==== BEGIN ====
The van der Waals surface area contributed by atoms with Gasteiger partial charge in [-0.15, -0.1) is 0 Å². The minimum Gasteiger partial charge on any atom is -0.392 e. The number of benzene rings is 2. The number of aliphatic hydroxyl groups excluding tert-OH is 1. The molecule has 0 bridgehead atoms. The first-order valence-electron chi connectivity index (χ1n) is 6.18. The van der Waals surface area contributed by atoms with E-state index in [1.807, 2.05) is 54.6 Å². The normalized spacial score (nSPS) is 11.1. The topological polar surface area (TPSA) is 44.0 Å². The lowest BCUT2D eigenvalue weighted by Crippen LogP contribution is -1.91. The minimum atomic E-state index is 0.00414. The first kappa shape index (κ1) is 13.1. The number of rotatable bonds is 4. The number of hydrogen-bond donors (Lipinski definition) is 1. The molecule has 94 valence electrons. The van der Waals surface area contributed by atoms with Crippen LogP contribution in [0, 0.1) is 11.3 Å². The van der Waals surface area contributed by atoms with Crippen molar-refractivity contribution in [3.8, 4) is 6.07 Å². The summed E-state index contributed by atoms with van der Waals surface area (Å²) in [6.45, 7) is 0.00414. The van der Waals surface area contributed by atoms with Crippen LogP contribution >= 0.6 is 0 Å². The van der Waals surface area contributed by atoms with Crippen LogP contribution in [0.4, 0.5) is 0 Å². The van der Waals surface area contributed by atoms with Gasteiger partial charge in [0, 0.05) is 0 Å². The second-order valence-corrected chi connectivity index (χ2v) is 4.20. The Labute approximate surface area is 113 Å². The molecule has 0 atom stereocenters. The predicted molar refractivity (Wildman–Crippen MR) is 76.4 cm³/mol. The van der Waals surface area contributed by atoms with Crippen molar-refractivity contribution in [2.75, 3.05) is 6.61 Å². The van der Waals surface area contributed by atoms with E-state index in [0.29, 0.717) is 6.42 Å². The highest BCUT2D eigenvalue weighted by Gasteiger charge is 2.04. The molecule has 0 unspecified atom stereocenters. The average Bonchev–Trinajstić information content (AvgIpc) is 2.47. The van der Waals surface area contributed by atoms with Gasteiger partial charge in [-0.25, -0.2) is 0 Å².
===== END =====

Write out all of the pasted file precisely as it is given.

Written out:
The van der Waals surface area contributed by atoms with Gasteiger partial charge in [-0.15, -0.1) is 0 Å². The minimum Gasteiger partial charge on any atom is -0.392 e. The number of benzene rings is 2. The number of aliphatic hydroxyl groups excluding tert-OH is 1. The molecule has 0 bridgehead atoms. The first-order valence-electron chi connectivity index (χ1n) is 6.18. The van der Waals surface area contributed by atoms with E-state index in [1.807, 2.05) is 54.6 Å². The normalized spacial score (nSPS) is 11.1. The topological polar surface area (TPSA) is 44.0 Å². The lowest BCUT2D eigenvalue weighted by Crippen LogP contribution is -1.91. The minimum atomic E-state index is 0.00414. The first kappa shape index (κ1) is 13.1. The number of rotatable bonds is 4. The number of hydrogen-bond donors (Lipinski definition) is 1. The molecule has 94 valence electrons. The van der Waals surface area contributed by atoms with Crippen LogP contribution in [0, 0.1) is 11.3 Å². The van der Waals surface area contributed by atoms with Crippen molar-refractivity contribution in [3.8, 4) is 6.07 Å². The summed E-state index contributed by atoms with van der Waals surface area (Å²) in [6.45, 7) is 0.00414. The van der Waals surface area contributed by atoms with Crippen LogP contribution >= 0.6 is 0 Å². The van der Waals surface area contributed by atoms with Crippen LogP contribution in [0.4, 0.5) is 0 Å². The van der Waals surface area contributed by atoms with Gasteiger partial charge in [0, 0.05) is 0 Å². The second-order valence-corrected chi connectivity index (χ2v) is 4.20. The Labute approximate surface area is 113 Å². The molecule has 0 atom stereocenters. The predicted molar refractivity (Wildman–Crippen MR) is 76.4 cm³/mol. The van der Waals surface area contributed by atoms with Crippen molar-refractivity contribution in [2.75, 3.05) is 6.61 Å². The van der Waals surface area contributed by atoms with E-state index in [0.29, 0.717) is 6.42 Å². The highest BCUT2D eigenvalue weighted by Gasteiger charge is 2.04. The molecule has 0 unspecified atom stereocenters. The average Bonchev–Trinajstić information content (AvgIpc) is 2.47. The van der Waals surface area contributed by atoms with Gasteiger partial charge in [-0.25, -0.2) is 0 Å².